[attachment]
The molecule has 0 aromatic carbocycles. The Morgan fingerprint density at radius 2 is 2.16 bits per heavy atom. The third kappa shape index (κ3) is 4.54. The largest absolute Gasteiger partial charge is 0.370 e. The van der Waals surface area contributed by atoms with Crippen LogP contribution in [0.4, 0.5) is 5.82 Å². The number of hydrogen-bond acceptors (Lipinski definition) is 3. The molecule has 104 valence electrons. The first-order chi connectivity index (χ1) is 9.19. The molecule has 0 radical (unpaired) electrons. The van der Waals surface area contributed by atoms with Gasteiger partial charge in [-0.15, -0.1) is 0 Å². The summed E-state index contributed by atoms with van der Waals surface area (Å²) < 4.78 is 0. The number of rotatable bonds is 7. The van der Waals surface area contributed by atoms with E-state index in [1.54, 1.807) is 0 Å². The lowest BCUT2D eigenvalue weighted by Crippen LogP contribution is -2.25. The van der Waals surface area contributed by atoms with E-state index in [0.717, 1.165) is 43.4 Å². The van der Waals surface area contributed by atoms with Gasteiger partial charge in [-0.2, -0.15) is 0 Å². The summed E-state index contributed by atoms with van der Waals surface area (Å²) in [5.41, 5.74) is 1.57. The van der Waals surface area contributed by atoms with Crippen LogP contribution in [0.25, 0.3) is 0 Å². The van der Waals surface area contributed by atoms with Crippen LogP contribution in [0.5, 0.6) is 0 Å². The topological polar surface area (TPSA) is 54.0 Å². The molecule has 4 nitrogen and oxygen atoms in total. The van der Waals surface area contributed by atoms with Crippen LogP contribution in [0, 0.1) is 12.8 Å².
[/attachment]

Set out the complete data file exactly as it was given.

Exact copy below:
The molecule has 0 aromatic carbocycles. The Morgan fingerprint density at radius 2 is 2.16 bits per heavy atom. The third kappa shape index (κ3) is 4.54. The largest absolute Gasteiger partial charge is 0.370 e. The van der Waals surface area contributed by atoms with Crippen LogP contribution in [0.4, 0.5) is 5.82 Å². The number of hydrogen-bond acceptors (Lipinski definition) is 3. The molecule has 104 valence electrons. The first-order chi connectivity index (χ1) is 9.19. The molecule has 0 radical (unpaired) electrons. The van der Waals surface area contributed by atoms with Gasteiger partial charge in [-0.15, -0.1) is 0 Å². The summed E-state index contributed by atoms with van der Waals surface area (Å²) < 4.78 is 0. The number of rotatable bonds is 7. The van der Waals surface area contributed by atoms with E-state index in [1.54, 1.807) is 0 Å². The lowest BCUT2D eigenvalue weighted by Crippen LogP contribution is -2.25. The van der Waals surface area contributed by atoms with E-state index in [0.717, 1.165) is 43.4 Å². The van der Waals surface area contributed by atoms with Gasteiger partial charge in [-0.2, -0.15) is 0 Å². The summed E-state index contributed by atoms with van der Waals surface area (Å²) in [5.41, 5.74) is 1.57. The van der Waals surface area contributed by atoms with Crippen LogP contribution in [0.25, 0.3) is 0 Å². The van der Waals surface area contributed by atoms with Crippen LogP contribution in [0.5, 0.6) is 0 Å². The topological polar surface area (TPSA) is 54.0 Å². The molecule has 4 nitrogen and oxygen atoms in total. The van der Waals surface area contributed by atoms with Crippen LogP contribution in [0, 0.1) is 12.8 Å².